I'm back to France. It's been less than 2 months, now. In my mind, it didn't entirely switch yet. But some signs don't lie. Here, some examples.
When I hear people talking in French around me, I'm in alert. I concentrate on what they are saying and then, it hits me. "Well... my dear, you'll better get used to it. You're in France!".
After being brushed past a couple of times by cars at crosswalks, I decided to give up. Even if the light is theoretically given you the right of way, stop. Look very carefully on the right and on the left, and IF THERE IS NO CAR, hurry up to the other side of the road. Once there, you can breathe. In France, pedestrians are never respected.
We can eat bread without having to make it ourselves (or, more accurately, without the playboy having to make it). BUT, we still didn't find THE boulangerie. The playboy is actively looking for it.
I'm better at avoiding saying "good morning/sorry/thank you", in English. My brain is still often on English mode while outside from home.
At the grocery store, I'm fascinated by the yogurts aisle. There are 2 reasons for that: #1, in France, yogurts don't have the same texture, and, for me, the one I found in France is the "normal" one / #2, you can't find Danette, or Tiramisu or crème brûlée sold as yogurts at the grocery store in the USA. I have no idea why there's no such thing there. It would totally be a hit. Danette, what are you waiting for?!
At the grocery store, again (grocery stores are THE place to witness cultural differences between countries), I quickly had to forget about the nice and smiling employee waiting for you to give him/her your bags at check out. First, in France, this smiling employee doesn't exist (euphemism). Then, you have to be quick at filling up your bags as the cashier is in a mission: will he/she be able to get rid of all your stuff piling them up on the other side? I guess the aim is to break a time record or something. It doesn't matter to him/her if there were fruits and vegetables among your stuff. Pushing, piling up, squeezing everything, it's how it's done.
How can I explain to him/her that:
- no, Sir/Madam, it won't make me fill my bags quicker
- no, Sir/Madam, even if you're breaking a time record, it won't make you deal with the next customer faster
- because, YES, Sir/Madam, I am also in a mission: "do not pay before being done with filling up my bags". NEVER, EVER!
I'm trying to stay calm and to not aggressively react to that kind of behaviors. My personal mantra since I'm in France: Keep smiling. It's hard, but a smile is disarming. (For me, nervous little creature, it's not that easy.)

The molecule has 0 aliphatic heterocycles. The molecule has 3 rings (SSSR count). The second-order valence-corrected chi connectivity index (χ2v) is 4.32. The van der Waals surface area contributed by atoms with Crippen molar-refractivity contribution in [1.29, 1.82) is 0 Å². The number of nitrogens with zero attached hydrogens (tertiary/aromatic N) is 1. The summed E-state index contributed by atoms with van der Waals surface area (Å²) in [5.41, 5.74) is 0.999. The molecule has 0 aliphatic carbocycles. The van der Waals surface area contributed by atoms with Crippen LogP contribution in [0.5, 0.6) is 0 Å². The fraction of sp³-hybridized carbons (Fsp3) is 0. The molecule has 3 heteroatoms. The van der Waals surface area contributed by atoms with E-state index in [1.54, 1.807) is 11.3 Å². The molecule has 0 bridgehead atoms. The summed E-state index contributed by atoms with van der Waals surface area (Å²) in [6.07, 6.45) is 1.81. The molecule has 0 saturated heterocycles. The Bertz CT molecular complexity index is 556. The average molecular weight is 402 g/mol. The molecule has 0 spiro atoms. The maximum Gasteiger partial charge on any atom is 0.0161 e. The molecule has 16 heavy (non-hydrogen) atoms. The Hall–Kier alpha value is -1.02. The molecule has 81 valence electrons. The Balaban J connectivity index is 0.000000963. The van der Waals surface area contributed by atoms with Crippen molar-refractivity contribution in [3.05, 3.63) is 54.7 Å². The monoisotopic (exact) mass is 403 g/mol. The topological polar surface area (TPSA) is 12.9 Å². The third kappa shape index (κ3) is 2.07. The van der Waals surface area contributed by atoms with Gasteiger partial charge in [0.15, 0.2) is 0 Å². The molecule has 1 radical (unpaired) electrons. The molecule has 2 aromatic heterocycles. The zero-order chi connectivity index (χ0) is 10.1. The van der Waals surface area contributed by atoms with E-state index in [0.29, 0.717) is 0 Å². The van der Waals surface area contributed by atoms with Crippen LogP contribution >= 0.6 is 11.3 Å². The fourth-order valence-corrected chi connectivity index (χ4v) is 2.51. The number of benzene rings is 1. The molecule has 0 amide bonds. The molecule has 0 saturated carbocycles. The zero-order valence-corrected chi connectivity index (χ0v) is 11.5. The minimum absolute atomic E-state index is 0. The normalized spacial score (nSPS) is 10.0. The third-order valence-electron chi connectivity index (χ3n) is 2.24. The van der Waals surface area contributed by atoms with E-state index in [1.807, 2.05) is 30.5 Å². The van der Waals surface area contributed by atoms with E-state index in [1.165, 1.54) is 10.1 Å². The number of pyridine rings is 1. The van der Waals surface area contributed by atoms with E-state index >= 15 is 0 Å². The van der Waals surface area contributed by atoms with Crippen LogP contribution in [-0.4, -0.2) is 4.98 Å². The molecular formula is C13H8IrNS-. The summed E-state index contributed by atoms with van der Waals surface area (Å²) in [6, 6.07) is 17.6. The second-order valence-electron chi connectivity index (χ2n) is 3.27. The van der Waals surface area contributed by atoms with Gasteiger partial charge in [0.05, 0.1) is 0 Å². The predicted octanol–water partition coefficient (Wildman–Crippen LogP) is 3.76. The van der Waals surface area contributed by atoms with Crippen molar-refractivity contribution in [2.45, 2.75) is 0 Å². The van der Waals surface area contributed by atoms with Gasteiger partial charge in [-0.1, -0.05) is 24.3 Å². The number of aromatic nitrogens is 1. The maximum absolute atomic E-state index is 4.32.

The first time I went running in a city, I almost cried. Why people are so withdrawn? Why even the idea of looking up and catching someone else's eyes is so crazy? Why is it so hard to think about saying hi? And why, if I say hi, some people don't even look up? Honestly, it affects me (nervous AND sensitive little creature... I know, life is hard). In my small Californian town, I was coming back smiling from my morning run. A big smile and nice greetings are the rule there. Actually, it was weird for me at first. "Who is this person waving to me? Do I know him? ... no... come on, we don't know each other!". Now, I think about this runner I crossed paths with, every week. A stranger, but, at the end, he was even giving me a high five every time. I miss him.
As I want to be as positive as the Americans, I created the #hiontherun movement! Well, big words for my own initiative: I say hi to everyone I see on my running route. Give it a try!
When I want to contact my sister, my first reaction is to watch the time and add 9... except, now, we live on the same time zone.
Thursday nights got back to a special time in the week: the night of "Envoyé Spécial" (French TV show made of documentaries about current affairs). My dad loves this show and I watched it with him when I was a kid. Now, I love it too.
I can watch Playmobil again, every week night, for the news, at 8pm!
(He is a TV presenter who, in my opinion, looks like a Playmobil. So, I gave him the nickname of "Playmobil". See by yourself.)
I do remember, now, why I hated driving in France. Why are the roads so narrow? Why are they so twisty? And, WHO did decide to make the parking spots so tiny?
I don't know if you were aware of that, but, France is the country of the roundabouts and the speed bumps.
Also, know that, if you are stopped at an intersection and you want to go, it's normal if the engine stalls. You have to shift down a gear... I know, I would be a perfect driving instructor. Manual cars, people!
On a Sunday, in France, EVERYTHING is closed. That's depressing. Our new favorite Sunday activity: find THE boulangerie which is open. It's a huge challenge.
I miss listening to KROQ while driving in Spiky (our Californian car). With Tigrou (I still have to present you our new car!), I had to go with ChérieFM (French radio station of old popular songs... nothing to do with KROQ). As I am in France, I thought it would be great to be able to sing out loud in French. Well, SO disappointing... the songs are bad and I can't even sing.
In the morning, at 6.30-7am, it's still dark. It disturbs my morning person nature. I understand better, now, why French people are not so much early risers compared to American people.
Let's end on a positive note: I was there to celebrate my grand-mother's birthday. 90 years old. Always better to be able to give her a real hug instead of watching her from a computer screen.
Readjustment still in progress...
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